Letter from the Editor

Contributed by:

Taren Grom, Editor

NOTE: The content below contains the first few paragraphs of the printed article and the titles of the sidebars and boxes, if applicable.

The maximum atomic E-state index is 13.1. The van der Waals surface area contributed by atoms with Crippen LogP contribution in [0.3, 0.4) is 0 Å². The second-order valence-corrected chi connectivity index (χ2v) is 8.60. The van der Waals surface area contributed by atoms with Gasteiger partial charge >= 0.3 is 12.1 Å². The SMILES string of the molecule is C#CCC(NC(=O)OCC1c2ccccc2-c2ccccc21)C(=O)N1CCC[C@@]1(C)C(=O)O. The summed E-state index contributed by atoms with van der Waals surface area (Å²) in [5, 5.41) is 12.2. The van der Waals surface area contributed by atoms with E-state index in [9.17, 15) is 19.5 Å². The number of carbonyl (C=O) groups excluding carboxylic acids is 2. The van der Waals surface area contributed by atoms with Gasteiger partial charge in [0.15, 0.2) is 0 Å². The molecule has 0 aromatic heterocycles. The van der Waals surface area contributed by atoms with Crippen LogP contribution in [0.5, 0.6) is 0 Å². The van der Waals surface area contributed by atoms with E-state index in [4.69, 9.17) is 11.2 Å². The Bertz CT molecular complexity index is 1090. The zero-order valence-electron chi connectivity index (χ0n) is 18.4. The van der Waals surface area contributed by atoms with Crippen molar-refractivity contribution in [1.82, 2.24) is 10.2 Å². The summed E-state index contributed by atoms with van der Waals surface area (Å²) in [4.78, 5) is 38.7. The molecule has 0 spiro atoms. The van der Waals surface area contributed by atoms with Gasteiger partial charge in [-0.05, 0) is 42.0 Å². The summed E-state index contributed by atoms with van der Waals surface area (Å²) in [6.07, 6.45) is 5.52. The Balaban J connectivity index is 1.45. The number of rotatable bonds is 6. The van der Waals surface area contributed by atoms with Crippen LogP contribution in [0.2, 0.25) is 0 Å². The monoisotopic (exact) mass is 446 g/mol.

The Price of Success THE COST OF INNOVATION. The recent article published in the Feb. 7, 2011, issue of the journal BioSocieties for The London School of Economics and Political Science is causing quite a stir. The authors — Donald W. Light of Stanford University and University of Medicine and Dentistry of New Jersey and Rebecca Warburton of University of Victoria in Canada — challenge the gold standard of R&D costs put forward by the Tufts Center for the Study of Drug Development. The new study claims Tufts’ estimates are artificially high and make no adjustment for taxpayer subsidies or tax deductions/credits specifically tied to R&D expenditures, which would reduce net R&D costs for a company. The authors also question the inclusion of cost of capital, or the costs of returns from funds that would have been invested in the stock market, were the R&D project not undertaken. Tufts used a rate of return of 11% compounded annually, which is higher than the 3% called for by U.S. government guidelines. The authors calculate a net mean cost of $80.3 million per approved drug and net median cost of $59.4 million per approved drug, which includes the lower guidelines for cost of capital. In our reader question this month, we want to know whether the authors’ of the new study have a case for their suggestion that R&D cost estimates are artificially high? Send your comments to feedback@pharmavoice.com. Shortly following the release of the BioSocieties’ study, PhRMA, along with Burrill & Company, released its annual state of the industry. The industry trade organization estimates that America’s biopharmaceutical research companies invested a record $67.4 billion last year in the research and development of new medicines and vaccines — an increase of $1.5 billion from 2009. Furthermore, PhRMA member companies alone spent an estimated $49.4 billion on biopharmaceutical R&D last year, a 6.5% increase over 2009. Burrill analysis shows that additional biopharmaceutical research companies in the United States spent an estimated $18.0 billion on R&D in 2009. The increase in R&D spending is expected to increase as more and more companies continue to invest in postapproval research studies, which are becoming bigger and more expensive. As noted in this month’s Forum, late-phase or registry studies can run for five years or more, compared with the 12 months to 18 months for many Phase III trials. This presents significant site and patient retention issues for these longer study durations. And as a result, pharmaceutical sponsors are looking at other ways to use the data generated from these studies to create value for their organizations. In the end, and whatever the real R&D number is, hopefully patients will benefit from improved outcomes and safety profiles. Their Word DENISE MYSHKO Managing Editor Sponsors are challenged to come up with ways to get late-phase studies done as quickly and as inexpensively as possible. ROBIN ROBINSON Senior Editor Unlike many technologies, AR and QR codes are a good fit for the needs of the healthcare field. KIM RIBBINK Features Editor The Russian government has taken steps to bolster the domestic pharma sector that are expected to boost the number of global companies establishing a local presence. CAROLYN GRETTON Contributing Editor Education programs that incorporate cutting-edge technology are helping to keep healthcare providers up to date, with the goal of improving patient outcomes. COMING in May mHealth HBA Rising Stars Emerging Market — South Korea Showcase Feature — Market Research Volume 11 Number 4 PUBLISHER Lisa Banket EDITOR Taren Grom CREATIVE DIRECTOR Marah Walsh MANAGING EDITOR Denise Myshko SENIOR EDITOR Robin Robinson FEATURES EDITOR Kim Ribbink CONTRIBUTING EDITOR Carolyn Gretton DESIGN ASSOCIATE Ariel Medel NATIONAL ACCOUNT MANAGERS Trish Kane Cathy Tracy WEBCAST NETWORK PRODUCER Daniel Limbach CIRCULATION ASSISTANT Kathy Deiuliis Copyright 2011 by PharmaLinx LLC, Titusville, NJ Printed in the U.S.A. Volume Eleven, Number Four PharmaVOICE (ISSN: 1932961X) is published monthly except joint issues in July/Aug. and Nov./Dec., by Pharma Linx LLC, P.O. Box 327, Titusville, NJ 08560. Periodicals postage paid at Titusville, NJ 08560 and additional mailing offices. Postmaster: Send address changes to PharmaVOICE, P.O. Box 292345, Kettering, OH 45429-0345. PharmaVOICE Coverage and Distribution: Domestic subscriptions are available at $190 for one year (10 issues). Foreign subscriptions: 10 issues US$360. Contact PharmaVOICE at P.O. Box 327, Titusville, NJ 08560. Call us at 609.730.0196 or FAX your order to 609.730.0197. Contributions: PharmaVOICE is not responsible for unsolicited contributions of any type. Unless otherwise agreed in writing, PharmaVOICE retains all rights on material published in PharmaVOICE for a period of six months after publication and reprint rights after that period expires. E-mail: tgrom@pharmavoice.com. Change of address: Please allow six weeks for a change of address. Send your new address along with your subscription label to PharmaVOICE, P.O. Box 292345, Kettering, OH 45429-0345. Call us at 800.607.4410 or FAX your change to 937.890.0221. E-mail: mwalsh@pharmavoice.com. IMPORTANT NOTICE: The post office will not forward copies of this magazine. PharmaVOICE is not responsible for replacing undelivered copies due to lack of or late notification of address change. Advertising in PharmaVOICE: To advertise in Pharma – VOICE please contact our Advertising Department at P.O. Box 327, Titusville, NJ 08560, or telephone us at 609.730.0196. E-mail: lbanket@pharmavoice.com. Send your letters to feedback@pharma voice.com. Please include your name, title, company, and business phone number. Letters chosen for publication may be edited for length and clarity. All submissions become the property of PharmaLinx LLC.